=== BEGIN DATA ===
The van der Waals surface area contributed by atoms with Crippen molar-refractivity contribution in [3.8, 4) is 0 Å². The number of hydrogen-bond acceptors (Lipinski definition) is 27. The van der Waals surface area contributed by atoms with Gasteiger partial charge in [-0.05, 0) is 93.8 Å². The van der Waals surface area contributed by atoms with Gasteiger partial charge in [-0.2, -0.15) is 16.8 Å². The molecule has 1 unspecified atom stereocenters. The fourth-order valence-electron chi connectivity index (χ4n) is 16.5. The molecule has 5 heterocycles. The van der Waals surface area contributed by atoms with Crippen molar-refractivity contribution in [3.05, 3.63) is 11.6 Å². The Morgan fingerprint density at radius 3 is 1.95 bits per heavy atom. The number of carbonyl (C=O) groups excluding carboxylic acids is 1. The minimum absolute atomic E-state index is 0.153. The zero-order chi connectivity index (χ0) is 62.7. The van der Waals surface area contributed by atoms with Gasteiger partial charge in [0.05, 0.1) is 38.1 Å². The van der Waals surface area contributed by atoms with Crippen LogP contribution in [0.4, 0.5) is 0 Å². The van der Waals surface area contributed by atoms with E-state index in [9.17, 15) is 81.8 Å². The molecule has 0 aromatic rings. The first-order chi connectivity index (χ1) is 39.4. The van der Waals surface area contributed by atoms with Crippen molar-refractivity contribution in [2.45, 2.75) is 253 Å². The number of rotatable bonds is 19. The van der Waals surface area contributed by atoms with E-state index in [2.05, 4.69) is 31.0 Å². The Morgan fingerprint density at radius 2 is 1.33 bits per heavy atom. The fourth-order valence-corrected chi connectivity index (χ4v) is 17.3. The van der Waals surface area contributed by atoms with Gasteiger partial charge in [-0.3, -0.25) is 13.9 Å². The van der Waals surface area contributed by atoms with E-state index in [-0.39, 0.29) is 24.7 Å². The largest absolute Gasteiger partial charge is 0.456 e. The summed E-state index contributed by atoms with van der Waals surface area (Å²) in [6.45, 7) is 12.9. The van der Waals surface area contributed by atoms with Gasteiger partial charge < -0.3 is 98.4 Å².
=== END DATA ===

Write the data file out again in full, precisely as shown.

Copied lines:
The van der Waals surface area contributed by atoms with Crippen molar-refractivity contribution in [3.8, 4) is 0 Å². The number of hydrogen-bond acceptors (Lipinski definition) is 27. The van der Waals surface area contributed by atoms with Gasteiger partial charge in [-0.05, 0) is 93.8 Å². The van der Waals surface area contributed by atoms with Gasteiger partial charge in [-0.2, -0.15) is 16.8 Å². The molecule has 1 unspecified atom stereocenters. The fourth-order valence-electron chi connectivity index (χ4n) is 16.5. The molecule has 5 heterocycles. The van der Waals surface area contributed by atoms with Crippen molar-refractivity contribution in [3.05, 3.63) is 11.6 Å². The Morgan fingerprint density at radius 3 is 1.95 bits per heavy atom. The number of carbonyl (C=O) groups excluding carboxylic acids is 1. The minimum absolute atomic E-state index is 0.153. The zero-order chi connectivity index (χ0) is 62.7. The van der Waals surface area contributed by atoms with Gasteiger partial charge in [0.05, 0.1) is 38.1 Å². The van der Waals surface area contributed by atoms with Crippen LogP contribution in [0.4, 0.5) is 0 Å². The van der Waals surface area contributed by atoms with E-state index in [9.17, 15) is 81.8 Å². The molecule has 0 aromatic rings. The first-order chi connectivity index (χ1) is 39.4. The van der Waals surface area contributed by atoms with Crippen molar-refractivity contribution in [2.45, 2.75) is 253 Å². The number of rotatable bonds is 19. The van der Waals surface area contributed by atoms with E-state index in [2.05, 4.69) is 31.0 Å². The Morgan fingerprint density at radius 2 is 1.33 bits per heavy atom. The fourth-order valence-corrected chi connectivity index (χ4v) is 17.3. The van der Waals surface area contributed by atoms with Gasteiger partial charge in [-0.3, -0.25) is 13.9 Å². The van der Waals surface area contributed by atoms with E-state index in [-0.39, 0.29) is 24.7 Å². The largest absolute Gasteiger partial charge is 0.456 e. The summed E-state index contributed by atoms with van der Waals surface area (Å²) in [6.45, 7) is 12.9. The van der Waals surface area contributed by atoms with Gasteiger partial charge < -0.3 is 98.4 Å².